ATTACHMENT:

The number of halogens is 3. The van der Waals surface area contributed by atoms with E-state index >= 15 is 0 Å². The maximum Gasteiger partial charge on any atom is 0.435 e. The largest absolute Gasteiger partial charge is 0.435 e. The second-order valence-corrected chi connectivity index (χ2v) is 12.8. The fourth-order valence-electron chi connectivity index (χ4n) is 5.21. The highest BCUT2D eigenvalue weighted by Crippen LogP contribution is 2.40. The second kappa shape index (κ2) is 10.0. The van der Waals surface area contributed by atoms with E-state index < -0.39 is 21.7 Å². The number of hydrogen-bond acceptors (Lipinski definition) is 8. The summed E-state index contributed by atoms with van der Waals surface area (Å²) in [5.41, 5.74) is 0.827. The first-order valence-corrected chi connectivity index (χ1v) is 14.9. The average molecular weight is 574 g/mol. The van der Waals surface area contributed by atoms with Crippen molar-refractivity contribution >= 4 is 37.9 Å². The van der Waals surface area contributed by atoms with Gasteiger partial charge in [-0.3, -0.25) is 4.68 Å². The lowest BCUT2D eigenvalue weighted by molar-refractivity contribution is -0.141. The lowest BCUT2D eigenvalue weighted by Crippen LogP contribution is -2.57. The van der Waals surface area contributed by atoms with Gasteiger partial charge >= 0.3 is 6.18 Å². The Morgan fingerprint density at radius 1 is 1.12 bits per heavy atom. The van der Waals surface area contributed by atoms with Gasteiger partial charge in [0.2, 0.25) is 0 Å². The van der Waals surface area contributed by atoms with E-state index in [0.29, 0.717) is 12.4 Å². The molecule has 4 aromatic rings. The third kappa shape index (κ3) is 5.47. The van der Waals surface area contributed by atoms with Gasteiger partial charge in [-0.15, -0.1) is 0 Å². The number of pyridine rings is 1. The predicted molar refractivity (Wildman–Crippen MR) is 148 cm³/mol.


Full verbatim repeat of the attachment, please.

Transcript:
The number of halogens is 3. The van der Waals surface area contributed by atoms with E-state index >= 15 is 0 Å². The maximum Gasteiger partial charge on any atom is 0.435 e. The largest absolute Gasteiger partial charge is 0.435 e. The second-order valence-corrected chi connectivity index (χ2v) is 12.8. The fourth-order valence-electron chi connectivity index (χ4n) is 5.21. The highest BCUT2D eigenvalue weighted by Crippen LogP contribution is 2.40. The second kappa shape index (κ2) is 10.0. The van der Waals surface area contributed by atoms with E-state index < -0.39 is 21.7 Å². The number of hydrogen-bond acceptors (Lipinski definition) is 8. The summed E-state index contributed by atoms with van der Waals surface area (Å²) in [5.41, 5.74) is 0.827. The first-order valence-corrected chi connectivity index (χ1v) is 14.9. The average molecular weight is 574 g/mol. The van der Waals surface area contributed by atoms with Crippen molar-refractivity contribution >= 4 is 37.9 Å². The van der Waals surface area contributed by atoms with Gasteiger partial charge in [-0.3, -0.25) is 4.68 Å². The lowest BCUT2D eigenvalue weighted by molar-refractivity contribution is -0.141. The lowest BCUT2D eigenvalue weighted by Crippen LogP contribution is -2.57. The van der Waals surface area contributed by atoms with Gasteiger partial charge >= 0.3 is 6.18 Å². The Morgan fingerprint density at radius 1 is 1.12 bits per heavy atom. The van der Waals surface area contributed by atoms with Gasteiger partial charge in [0.2, 0.25) is 0 Å². The van der Waals surface area contributed by atoms with E-state index in [0.29, 0.717) is 12.4 Å². The molecule has 4 aromatic rings. The third kappa shape index (κ3) is 5.47. The van der Waals surface area contributed by atoms with Gasteiger partial charge in [-0.15, -0.1) is 0 Å². The number of pyridine rings is 1. The predicted molar refractivity (Wildman–Crippen MR) is 148 cm³/mol.